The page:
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Curr Opin Struct Biol. 2012 Dec;22(6):804-14. doi: 10.1016/ Epub 2012 Nov 8.

Unraveling the dynamics of ribosome translocation.

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Department of Applied Physics, Stanford University, Stanford, CA 94305-4090, USA.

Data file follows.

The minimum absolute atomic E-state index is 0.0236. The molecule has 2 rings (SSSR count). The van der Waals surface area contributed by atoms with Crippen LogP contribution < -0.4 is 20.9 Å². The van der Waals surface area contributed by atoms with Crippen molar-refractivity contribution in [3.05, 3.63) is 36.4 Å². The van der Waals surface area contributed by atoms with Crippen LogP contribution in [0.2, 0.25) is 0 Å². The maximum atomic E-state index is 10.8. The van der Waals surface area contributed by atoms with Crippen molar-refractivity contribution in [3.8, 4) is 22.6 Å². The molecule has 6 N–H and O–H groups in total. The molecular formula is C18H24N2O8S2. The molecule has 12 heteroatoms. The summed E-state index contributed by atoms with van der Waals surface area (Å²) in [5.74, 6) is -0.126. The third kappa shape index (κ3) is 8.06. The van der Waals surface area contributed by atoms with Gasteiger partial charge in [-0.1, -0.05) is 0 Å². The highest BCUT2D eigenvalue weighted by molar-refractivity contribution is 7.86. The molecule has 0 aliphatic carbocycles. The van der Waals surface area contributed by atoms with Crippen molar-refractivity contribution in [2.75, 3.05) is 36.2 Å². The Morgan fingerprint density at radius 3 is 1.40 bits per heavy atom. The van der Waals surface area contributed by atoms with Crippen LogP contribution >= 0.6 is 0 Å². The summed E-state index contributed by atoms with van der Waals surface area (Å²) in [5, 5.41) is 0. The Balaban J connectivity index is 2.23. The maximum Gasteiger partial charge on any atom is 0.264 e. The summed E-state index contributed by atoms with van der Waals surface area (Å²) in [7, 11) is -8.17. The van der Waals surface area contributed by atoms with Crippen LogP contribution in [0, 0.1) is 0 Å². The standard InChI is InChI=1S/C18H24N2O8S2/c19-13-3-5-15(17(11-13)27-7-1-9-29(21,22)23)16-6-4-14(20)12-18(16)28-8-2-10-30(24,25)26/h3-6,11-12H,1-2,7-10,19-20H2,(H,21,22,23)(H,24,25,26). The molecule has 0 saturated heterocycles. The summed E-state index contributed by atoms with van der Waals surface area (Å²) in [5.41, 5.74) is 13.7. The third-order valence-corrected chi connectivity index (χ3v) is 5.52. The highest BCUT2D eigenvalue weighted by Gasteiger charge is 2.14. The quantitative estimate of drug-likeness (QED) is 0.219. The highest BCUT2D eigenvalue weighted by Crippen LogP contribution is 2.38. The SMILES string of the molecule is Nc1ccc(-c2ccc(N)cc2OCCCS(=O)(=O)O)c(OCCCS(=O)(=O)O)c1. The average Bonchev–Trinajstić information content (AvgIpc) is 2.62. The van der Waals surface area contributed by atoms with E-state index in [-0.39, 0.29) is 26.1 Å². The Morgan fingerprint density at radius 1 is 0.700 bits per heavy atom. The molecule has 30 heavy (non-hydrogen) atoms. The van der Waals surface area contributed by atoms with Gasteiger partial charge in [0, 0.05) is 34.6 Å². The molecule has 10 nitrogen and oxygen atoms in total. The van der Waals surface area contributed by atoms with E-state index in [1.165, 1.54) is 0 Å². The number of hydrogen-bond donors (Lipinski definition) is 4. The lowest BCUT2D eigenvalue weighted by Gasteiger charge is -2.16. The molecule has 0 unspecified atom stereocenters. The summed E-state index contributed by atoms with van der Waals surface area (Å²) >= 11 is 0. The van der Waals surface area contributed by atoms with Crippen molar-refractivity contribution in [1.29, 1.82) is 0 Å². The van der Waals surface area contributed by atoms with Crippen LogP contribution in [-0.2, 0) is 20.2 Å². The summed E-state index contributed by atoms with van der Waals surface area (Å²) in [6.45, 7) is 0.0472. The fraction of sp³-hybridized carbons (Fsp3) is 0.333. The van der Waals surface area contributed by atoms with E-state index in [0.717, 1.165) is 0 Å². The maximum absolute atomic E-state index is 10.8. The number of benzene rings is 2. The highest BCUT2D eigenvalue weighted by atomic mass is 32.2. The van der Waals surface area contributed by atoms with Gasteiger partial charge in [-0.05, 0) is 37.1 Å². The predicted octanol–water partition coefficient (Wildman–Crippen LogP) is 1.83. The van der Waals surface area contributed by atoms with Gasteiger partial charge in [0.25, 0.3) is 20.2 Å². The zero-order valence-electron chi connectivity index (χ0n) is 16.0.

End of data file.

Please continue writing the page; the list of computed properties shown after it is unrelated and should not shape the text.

Translocation is one of the key events in translation, requiring large-scale conformational changes in the ribosome, movements of two transfer RNAs (tRNAs) across a distance of more than 20Å, and the coupled movement of the messenger RNA (mRNA) by one codon, completing one cycle of peptide-chain elongation. Translocation is catalyzed by elongation factor G (EF-G in bacteria), which hydrolyzes GTP in the process. However, how the conformational rearrangements of the ribosome actually drive the movements of the tRNAs and how EF-G GTP hydrolysis plays a role in this process are still unclear. Fluorescence methods, both single-molecule and bulk, have provided a dynamic view of translocation, allowing us to follow the different conformational changes of the ribosome in real-time. The application of electron microscopy has revealed new conformational intermediates during translocation and important structural rearrangements in the ribosome that drive tRNA movement, while computational approaches have added quantitative views of the translational pathway. These recent advances shed light on the process of translocation, providing insight on how to resolve the different descriptions of translocation in the current literature.

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